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(2017) JELR 94869 (CA)

Court of Appeal  •  Civil Appeal 58 of 2015  •  1 Mar 2017  •  Kenya

Philip Nyamu Waki, Roselyn Naliaka Nambuye, Fatuma sichale



The appellant, HON. WANYIRI KIHORO filed an appeal against the judgment of Waithaka, J who on 7th July, 2015 found in favour of the respondents, KONAHAUTHI LIMITED.

A brief background to this appeal is that the respondent filed a suit against the appellant (the then defendant) vide a plaint dated 11th February, 2000. In its plaint the respondent averred, interlia, that “The defendant has not since issuance of the Notice either tendered any rent upon the plaintiff which rent now stands in arrears amounting to Kshs: 322,800.00. The lease of the Defendant has therefore been forfeited to the plaintiff in accordance with Section 113 of the Act.” The respondent sought the following orders:

(a) Kshs. 322,800.00 being arrears of rent due upto August 31st 1999:

(b) Mesne profits at the rate of Kshs. 14,700.00 per month until possession:

(c) A Declaration that the plaintiff is entitled to vacant possession:

(d) An Order for Vacant Possession of the Premises:

(e) Costs of this suit:

(f) Interest upon (a), (b), and (e) at court rates from the date of filing to payment in full: and

(g) Any other or further relief which this Honourable Court may deem fit to grant.

The appellant filed a defence dated 2nd May, 2000 and subsequently an amended defence and counter-claim dated 30th July, 2000. In the amended defence and counterclaim the appellant averred that:

Of paragraph 3

“The defendant states that he is owed Kshs. 200,000/= by the plaintiff which sum plus the accrued interest has not been credited to this account to offset the rent.”

Of paragraph 5

“The defendant states that he is ready to pay any amount due after credit of Kshs. 200,000/= and accrued interest.”

This is the dispute that was heard by Waithaka, J who as stated above, in a judgment dated 7th July, 2015 found in favour of the respondent. The appellant was dissatisfied with the outcome of the case and filed this appeal.

On 17th May, 2016 the appellant filed his list of authorities as well as what he referred to as “speaking notes,” which we understand to mean his written submissions. The respondent too, filed its submissions on 7th November, 2016 as well as its list of authorities.

The appeal came before us for plenary hearing on 7th November, 2016. The appellant’s submission was that the High Court rejected his counter-claim which was not denied by the respondent as no defence to the counter-claim was filed; that one of the Directors of the appellant had admitted that a sum of Kshs. 200,000/= was owing to the appellant and which sum he counter-claimed in his amended defence and counter-claim. He faulted the trial court for wrongly awarding the respondent interest on the rent allegedly owed by the appellant. It was his further submission that the plaint was not accompanied by a verifying affidavit and that there was no authority from the respondent company for the institution of the suit. He disputed the sums found to be due and owing by him.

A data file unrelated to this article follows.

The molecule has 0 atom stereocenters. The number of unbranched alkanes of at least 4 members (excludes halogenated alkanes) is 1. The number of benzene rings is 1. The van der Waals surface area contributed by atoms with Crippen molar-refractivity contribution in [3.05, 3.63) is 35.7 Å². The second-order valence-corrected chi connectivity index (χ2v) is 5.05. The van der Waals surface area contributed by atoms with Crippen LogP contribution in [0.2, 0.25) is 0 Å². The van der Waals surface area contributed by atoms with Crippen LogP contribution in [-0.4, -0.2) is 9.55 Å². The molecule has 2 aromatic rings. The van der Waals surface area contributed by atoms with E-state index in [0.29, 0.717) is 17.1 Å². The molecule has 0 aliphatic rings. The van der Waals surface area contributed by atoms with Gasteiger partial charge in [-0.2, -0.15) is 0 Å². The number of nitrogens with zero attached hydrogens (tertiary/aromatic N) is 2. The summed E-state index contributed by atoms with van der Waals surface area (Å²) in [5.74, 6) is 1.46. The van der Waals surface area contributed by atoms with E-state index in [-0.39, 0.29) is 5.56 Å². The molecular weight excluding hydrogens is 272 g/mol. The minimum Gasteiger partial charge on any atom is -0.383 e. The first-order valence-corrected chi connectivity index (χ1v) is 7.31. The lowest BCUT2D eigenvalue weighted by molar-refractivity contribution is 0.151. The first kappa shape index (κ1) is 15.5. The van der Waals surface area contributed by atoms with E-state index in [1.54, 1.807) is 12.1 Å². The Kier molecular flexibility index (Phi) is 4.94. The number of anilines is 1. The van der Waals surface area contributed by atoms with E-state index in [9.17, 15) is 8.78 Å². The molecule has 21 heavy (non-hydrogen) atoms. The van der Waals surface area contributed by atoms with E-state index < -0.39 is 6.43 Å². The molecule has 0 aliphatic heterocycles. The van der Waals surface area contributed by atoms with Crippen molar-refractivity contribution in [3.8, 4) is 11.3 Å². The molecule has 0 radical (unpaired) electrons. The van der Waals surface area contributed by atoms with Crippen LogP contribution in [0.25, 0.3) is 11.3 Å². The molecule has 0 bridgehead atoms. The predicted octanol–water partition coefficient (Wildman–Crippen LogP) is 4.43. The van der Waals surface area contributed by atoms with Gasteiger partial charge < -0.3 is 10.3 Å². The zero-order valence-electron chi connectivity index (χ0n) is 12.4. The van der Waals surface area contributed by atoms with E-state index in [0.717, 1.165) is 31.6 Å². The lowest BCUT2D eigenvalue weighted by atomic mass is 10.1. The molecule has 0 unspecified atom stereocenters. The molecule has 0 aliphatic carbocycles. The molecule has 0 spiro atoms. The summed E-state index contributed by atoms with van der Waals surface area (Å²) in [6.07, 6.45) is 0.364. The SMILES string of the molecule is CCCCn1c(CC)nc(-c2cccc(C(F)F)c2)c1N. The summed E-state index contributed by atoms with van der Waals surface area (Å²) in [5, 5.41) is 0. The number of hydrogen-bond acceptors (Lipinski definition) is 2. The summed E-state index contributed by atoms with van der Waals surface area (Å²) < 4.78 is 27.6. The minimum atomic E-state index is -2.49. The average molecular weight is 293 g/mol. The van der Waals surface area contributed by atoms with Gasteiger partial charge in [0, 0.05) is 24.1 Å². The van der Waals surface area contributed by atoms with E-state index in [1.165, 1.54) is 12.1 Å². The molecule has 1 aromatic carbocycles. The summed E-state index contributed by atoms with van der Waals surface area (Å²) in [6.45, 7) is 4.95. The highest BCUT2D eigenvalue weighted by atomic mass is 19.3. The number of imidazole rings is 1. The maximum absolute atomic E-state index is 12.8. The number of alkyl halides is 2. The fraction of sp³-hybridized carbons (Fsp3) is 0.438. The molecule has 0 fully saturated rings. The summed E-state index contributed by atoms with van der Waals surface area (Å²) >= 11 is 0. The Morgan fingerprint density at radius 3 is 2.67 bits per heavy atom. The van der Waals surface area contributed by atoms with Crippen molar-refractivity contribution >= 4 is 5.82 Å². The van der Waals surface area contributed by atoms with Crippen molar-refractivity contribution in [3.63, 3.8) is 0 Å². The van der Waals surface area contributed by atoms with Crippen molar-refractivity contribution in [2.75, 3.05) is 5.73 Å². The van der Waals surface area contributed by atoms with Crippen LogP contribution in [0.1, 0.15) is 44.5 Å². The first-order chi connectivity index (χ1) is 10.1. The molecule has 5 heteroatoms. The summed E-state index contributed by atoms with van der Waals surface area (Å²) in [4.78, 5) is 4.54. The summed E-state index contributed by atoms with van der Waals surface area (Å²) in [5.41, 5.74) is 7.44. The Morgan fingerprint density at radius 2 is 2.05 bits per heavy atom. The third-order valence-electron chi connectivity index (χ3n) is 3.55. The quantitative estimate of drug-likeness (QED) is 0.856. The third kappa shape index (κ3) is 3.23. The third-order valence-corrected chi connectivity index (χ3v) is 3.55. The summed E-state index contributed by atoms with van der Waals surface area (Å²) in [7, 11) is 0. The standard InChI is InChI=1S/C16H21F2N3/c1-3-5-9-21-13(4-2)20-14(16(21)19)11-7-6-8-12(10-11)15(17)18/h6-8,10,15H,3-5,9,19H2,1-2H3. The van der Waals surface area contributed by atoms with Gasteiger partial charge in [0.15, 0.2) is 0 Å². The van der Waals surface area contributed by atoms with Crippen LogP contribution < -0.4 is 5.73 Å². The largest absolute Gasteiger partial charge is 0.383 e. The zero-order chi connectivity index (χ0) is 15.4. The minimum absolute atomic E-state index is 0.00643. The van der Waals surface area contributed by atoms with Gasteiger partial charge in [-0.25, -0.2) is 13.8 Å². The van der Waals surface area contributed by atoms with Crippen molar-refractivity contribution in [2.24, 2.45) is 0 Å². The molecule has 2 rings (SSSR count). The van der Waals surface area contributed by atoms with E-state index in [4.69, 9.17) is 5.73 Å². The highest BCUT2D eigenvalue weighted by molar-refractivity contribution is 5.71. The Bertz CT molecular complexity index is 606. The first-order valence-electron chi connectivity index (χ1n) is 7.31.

In opposing the appeal, the respondent contended that the issue that the plaint did not have the requisite verifying affidavit and that the filing of the suit was not authorized by the respondent was not raised in the trial court, and hence could not be a subject of appeal; that in any event the requirement of a verifying affidavit was introduced by Legal Notice No. 36 of 2000, after the institution of the suit; that the judgment of the trial court did not include interest on the rent; and that the actions of Duncan Ndegwa, a director of the respondent was not binding upon the respondent.

This is a first appeal. The position of the law as regards a first appeal is that we are entitled to re-evaluate and re-analyze the evidence tendered in the trial court and come to our conclusion whilst bearing in mind that the trial judge had the advantage of seeing and assessing the demeanor of the witnesses (see Selle and Another v. Associated Motor Boats Co. Ltd [1968] EA 123). In undertaking that obligation we are guided by the principle that a Court of Appeal will not normally interfere with a finding of fact of the trial court unless it is based on no evidence or on misapprehension of the evidence or the judge is shown to have acted on a wrong principle in reaching the findings he did (see Jabane v. Olenja [1986] KLR 661).

The impugned judgment awarded the respondent a sum of Kshs. 51,000/= plus interest at court rates from the date the suit was filed until payment in full. The learned judge also awarded the respondent costs of the suit. In arriving at the judgment, the learned judge took into account the admission by the appellant that he had lived in the suit premises for 32 months (a) Kshs. 14,700/=, this is bringing the total sum owed to Kshs. 470,400/=. In a schedule of payments the respondent acknowledged receipt of Kshs. 418,800/= which sum was deducted from Kshs. 470,400/= thus leaving a balance of Kshs. 51,600/=